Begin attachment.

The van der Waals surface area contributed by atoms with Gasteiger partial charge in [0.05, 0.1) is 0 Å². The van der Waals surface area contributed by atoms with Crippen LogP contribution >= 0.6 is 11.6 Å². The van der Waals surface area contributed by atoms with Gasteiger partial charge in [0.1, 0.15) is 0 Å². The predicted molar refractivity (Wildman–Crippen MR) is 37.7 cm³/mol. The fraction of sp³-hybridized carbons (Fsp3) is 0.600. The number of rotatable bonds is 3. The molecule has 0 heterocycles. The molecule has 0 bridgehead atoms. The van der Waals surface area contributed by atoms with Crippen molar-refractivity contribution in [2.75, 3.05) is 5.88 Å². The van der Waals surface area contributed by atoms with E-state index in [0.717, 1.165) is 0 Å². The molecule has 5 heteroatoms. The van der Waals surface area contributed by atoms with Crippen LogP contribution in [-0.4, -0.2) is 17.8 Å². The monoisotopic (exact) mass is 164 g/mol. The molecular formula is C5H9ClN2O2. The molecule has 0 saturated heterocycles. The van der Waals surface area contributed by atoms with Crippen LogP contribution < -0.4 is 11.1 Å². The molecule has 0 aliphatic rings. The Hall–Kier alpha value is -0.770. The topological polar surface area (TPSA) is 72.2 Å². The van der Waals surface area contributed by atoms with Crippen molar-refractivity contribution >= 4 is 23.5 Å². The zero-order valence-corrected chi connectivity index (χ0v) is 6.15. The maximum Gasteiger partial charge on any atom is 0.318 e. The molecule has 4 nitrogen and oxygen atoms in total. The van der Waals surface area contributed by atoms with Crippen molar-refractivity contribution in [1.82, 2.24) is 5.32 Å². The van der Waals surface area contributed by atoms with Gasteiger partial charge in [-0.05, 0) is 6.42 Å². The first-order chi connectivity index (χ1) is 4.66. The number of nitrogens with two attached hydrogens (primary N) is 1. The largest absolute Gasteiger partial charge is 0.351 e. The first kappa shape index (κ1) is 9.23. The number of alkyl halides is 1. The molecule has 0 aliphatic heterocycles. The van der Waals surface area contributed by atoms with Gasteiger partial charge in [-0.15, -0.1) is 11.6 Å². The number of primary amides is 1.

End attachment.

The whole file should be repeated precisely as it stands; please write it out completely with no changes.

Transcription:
The van der Waals surface area contributed by atoms with Gasteiger partial charge in [0.05, 0.1) is 0 Å². The van der Waals surface area contributed by atoms with Crippen LogP contribution >= 0.6 is 11.6 Å². The van der Waals surface area contributed by atoms with Gasteiger partial charge in [0.1, 0.15) is 0 Å². The predicted molar refractivity (Wildman–Crippen MR) is 37.7 cm³/mol. The fraction of sp³-hybridized carbons (Fsp3) is 0.600. The number of rotatable bonds is 3. The molecule has 0 heterocycles. The molecule has 0 bridgehead atoms. The van der Waals surface area contributed by atoms with Crippen molar-refractivity contribution in [2.75, 3.05) is 5.88 Å². The van der Waals surface area contributed by atoms with E-state index in [0.717, 1.165) is 0 Å². The molecule has 5 heteroatoms. The van der Waals surface area contributed by atoms with Crippen LogP contribution in [-0.4, -0.2) is 17.8 Å². The monoisotopic (exact) mass is 164 g/mol. The molecular formula is C5H9ClN2O2. The molecule has 0 saturated heterocycles. The van der Waals surface area contributed by atoms with Crippen LogP contribution < -0.4 is 11.1 Å². The molecule has 0 aliphatic rings. The Hall–Kier alpha value is -0.770. The topological polar surface area (TPSA) is 72.2 Å². The van der Waals surface area contributed by atoms with Crippen molar-refractivity contribution >= 4 is 23.5 Å². The zero-order valence-corrected chi connectivity index (χ0v) is 6.15. The maximum Gasteiger partial charge on any atom is 0.318 e. The molecule has 4 nitrogen and oxygen atoms in total. The van der Waals surface area contributed by atoms with Crippen molar-refractivity contribution in [1.82, 2.24) is 5.32 Å². The van der Waals surface area contributed by atoms with Gasteiger partial charge in [-0.05, 0) is 6.42 Å². The first-order chi connectivity index (χ1) is 4.66. The number of nitrogens with two attached hydrogens (primary N) is 1. The largest absolute Gasteiger partial charge is 0.351 e. The first kappa shape index (κ1) is 9.23. The number of alkyl halides is 1. The molecule has 0 aliphatic heterocycles. The van der Waals surface area contributed by atoms with Gasteiger partial charge in [-0.15, -0.1) is 11.6 Å². The number of primary amides is 1.